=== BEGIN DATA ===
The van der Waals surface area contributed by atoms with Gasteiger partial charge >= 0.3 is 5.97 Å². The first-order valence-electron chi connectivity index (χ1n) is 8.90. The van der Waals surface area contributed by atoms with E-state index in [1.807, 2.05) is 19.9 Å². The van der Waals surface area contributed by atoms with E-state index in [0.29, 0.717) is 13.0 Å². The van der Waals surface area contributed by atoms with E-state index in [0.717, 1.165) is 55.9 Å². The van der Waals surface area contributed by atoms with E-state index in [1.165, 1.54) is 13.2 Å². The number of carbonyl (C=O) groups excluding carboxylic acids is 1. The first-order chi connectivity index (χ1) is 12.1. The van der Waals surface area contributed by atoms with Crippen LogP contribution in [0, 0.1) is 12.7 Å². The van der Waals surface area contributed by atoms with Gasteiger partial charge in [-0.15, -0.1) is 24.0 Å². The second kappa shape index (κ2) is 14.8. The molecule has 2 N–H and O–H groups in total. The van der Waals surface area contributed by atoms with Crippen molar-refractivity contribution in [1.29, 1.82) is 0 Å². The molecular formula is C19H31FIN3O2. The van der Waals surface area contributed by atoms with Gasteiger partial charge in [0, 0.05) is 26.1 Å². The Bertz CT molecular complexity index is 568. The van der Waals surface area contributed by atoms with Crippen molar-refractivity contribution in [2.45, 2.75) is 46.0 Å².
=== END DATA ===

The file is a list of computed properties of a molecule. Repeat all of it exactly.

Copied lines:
The van der Waals surface area contributed by atoms with Gasteiger partial charge >= 0.3 is 5.97 Å². The first-order valence-electron chi connectivity index (χ1n) is 8.90. The van der Waals surface area contributed by atoms with E-state index in [1.807, 2.05) is 19.9 Å². The van der Waals surface area contributed by atoms with E-state index in [0.29, 0.717) is 13.0 Å². The van der Waals surface area contributed by atoms with E-state index in [0.717, 1.165) is 55.9 Å². The van der Waals surface area contributed by atoms with E-state index in [1.165, 1.54) is 13.2 Å². The number of carbonyl (C=O) groups excluding carboxylic acids is 1. The first-order chi connectivity index (χ1) is 12.1. The van der Waals surface area contributed by atoms with Crippen LogP contribution in [0, 0.1) is 12.7 Å². The van der Waals surface area contributed by atoms with Gasteiger partial charge in [-0.15, -0.1) is 24.0 Å². The second kappa shape index (κ2) is 14.8. The molecule has 2 N–H and O–H groups in total. The van der Waals surface area contributed by atoms with Crippen molar-refractivity contribution in [1.29, 1.82) is 0 Å². The molecular formula is C19H31FIN3O2. The van der Waals surface area contributed by atoms with Gasteiger partial charge in [0, 0.05) is 26.1 Å². The Bertz CT molecular complexity index is 568. The van der Waals surface area contributed by atoms with Crippen molar-refractivity contribution in [2.45, 2.75) is 46.0 Å².